They question the philosophy of training for independence because only 0.5% of 16-19 year olds live alone; 99.5% live with a family. Given the already exceptional experience as a child in care, this makes them even more vulnerable. The well-intentioned provision of single person accommodation had created loneliness; it would be better to extend social services support into their twenties.
Citing Young people in the 80s (Department of Education and Science, 1983), they argue that training for independence is insensitive to young people’s psychosocial needs and ignores the need for interpersonal and relationship skills. They note the recent establishment of the Bradford Social Services Department After Care Support Team and suggest a greater role for housing associations in developing permanent housing.
They stress the importance of identifying what needs young people in care have which other young people have and in what areas they are disadvantaged in order to create compensatory provision and set out their own programme for achieving this.
In Chapter 14 The legal framework, they note that most people are unaware of the Children Act 1980 legal framework for supporting young people which is compounded by the problem of local authority discretion. They review the Short Report (House of Commons Social Services Committee, 1984) and the Review of Child Care Law (Department of Health and Security, 1985) to identify the options for government and consider the problems arising from recent changes in the Supplementary Benefits Regulations.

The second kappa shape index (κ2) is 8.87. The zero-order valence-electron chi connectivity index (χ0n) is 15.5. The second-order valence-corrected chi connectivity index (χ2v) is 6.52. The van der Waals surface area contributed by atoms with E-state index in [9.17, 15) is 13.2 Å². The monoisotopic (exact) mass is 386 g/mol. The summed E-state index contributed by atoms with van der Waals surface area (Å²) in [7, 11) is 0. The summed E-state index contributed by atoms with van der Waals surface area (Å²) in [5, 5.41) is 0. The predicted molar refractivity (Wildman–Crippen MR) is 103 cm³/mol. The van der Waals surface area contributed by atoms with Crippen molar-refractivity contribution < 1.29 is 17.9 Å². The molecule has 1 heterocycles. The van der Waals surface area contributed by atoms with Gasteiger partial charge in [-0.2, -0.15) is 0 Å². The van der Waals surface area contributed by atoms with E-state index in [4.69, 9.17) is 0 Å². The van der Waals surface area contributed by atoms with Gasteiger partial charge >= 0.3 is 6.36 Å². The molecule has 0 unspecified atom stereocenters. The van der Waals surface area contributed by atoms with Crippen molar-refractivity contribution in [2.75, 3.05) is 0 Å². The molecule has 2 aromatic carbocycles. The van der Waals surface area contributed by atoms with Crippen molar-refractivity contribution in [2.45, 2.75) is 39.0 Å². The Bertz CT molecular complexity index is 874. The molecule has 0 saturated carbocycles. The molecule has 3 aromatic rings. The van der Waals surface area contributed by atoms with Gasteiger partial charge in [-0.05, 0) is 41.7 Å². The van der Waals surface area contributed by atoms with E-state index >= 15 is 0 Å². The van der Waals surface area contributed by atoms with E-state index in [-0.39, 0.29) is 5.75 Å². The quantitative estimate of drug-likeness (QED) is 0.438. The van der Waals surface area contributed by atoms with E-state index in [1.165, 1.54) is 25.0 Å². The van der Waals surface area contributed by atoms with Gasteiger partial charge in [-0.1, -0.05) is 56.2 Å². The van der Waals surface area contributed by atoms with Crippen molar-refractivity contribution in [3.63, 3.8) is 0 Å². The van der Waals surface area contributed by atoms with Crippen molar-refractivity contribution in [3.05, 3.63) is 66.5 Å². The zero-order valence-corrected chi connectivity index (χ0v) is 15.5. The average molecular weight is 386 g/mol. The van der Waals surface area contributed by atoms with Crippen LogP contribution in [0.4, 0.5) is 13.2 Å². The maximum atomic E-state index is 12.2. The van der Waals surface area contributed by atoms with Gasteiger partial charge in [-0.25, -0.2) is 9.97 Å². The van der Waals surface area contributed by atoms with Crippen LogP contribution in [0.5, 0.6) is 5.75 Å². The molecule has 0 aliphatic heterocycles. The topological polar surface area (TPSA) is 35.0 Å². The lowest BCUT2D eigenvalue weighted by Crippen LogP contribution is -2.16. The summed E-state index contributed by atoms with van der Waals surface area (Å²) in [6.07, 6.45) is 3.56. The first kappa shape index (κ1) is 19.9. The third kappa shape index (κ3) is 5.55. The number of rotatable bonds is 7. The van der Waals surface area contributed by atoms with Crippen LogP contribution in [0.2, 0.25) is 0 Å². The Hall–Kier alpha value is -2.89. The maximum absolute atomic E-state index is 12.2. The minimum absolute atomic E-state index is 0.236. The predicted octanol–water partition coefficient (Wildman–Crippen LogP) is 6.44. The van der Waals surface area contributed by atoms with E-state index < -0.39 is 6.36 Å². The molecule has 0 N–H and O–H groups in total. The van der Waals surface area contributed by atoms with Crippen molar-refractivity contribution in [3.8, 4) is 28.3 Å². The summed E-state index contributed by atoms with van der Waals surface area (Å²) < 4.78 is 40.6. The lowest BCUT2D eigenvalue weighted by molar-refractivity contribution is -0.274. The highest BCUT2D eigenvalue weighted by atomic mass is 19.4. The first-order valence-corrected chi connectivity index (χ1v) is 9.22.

In Chapter 15 The purpose of care, they observe that their sample had mostly been in long-term care; seven were in compulsory care because of family failures but most did not get good care except in foster care. About a third were in care for educational reasons but they did not get a good education; 18% were in care for offences but did not stop offending. Overall, it is a very depressing picture.
This study highlights the key problems in English child care and why its outcomes are so poor compared with many other countries.
40% had had five or more placements, mostly in less than ten years, whereas Wiener and Wiener (1990) were to show that, after five placements in fourteen years, the likelihood of a positive outcome would decline.
There had been no effort to maintain family contact or even to provide children with any information about their families; many did not know why decisions had been and, at best, they would be invited into the last ten minutes of their review – something which, it has to be said, was considered very innovative in the nineteen-seventies.
The young people support the inclusive fostering noted as successful by Trasler (1960) and Tizard (1977) and decry the petty restrictions of much residential care. It is interesting to compare their experiences in relation to birth control and personal decision-making with those of the residents of the Oxford girls’ hostel over a decade earlier (Critchley and Fann, 1971a, b).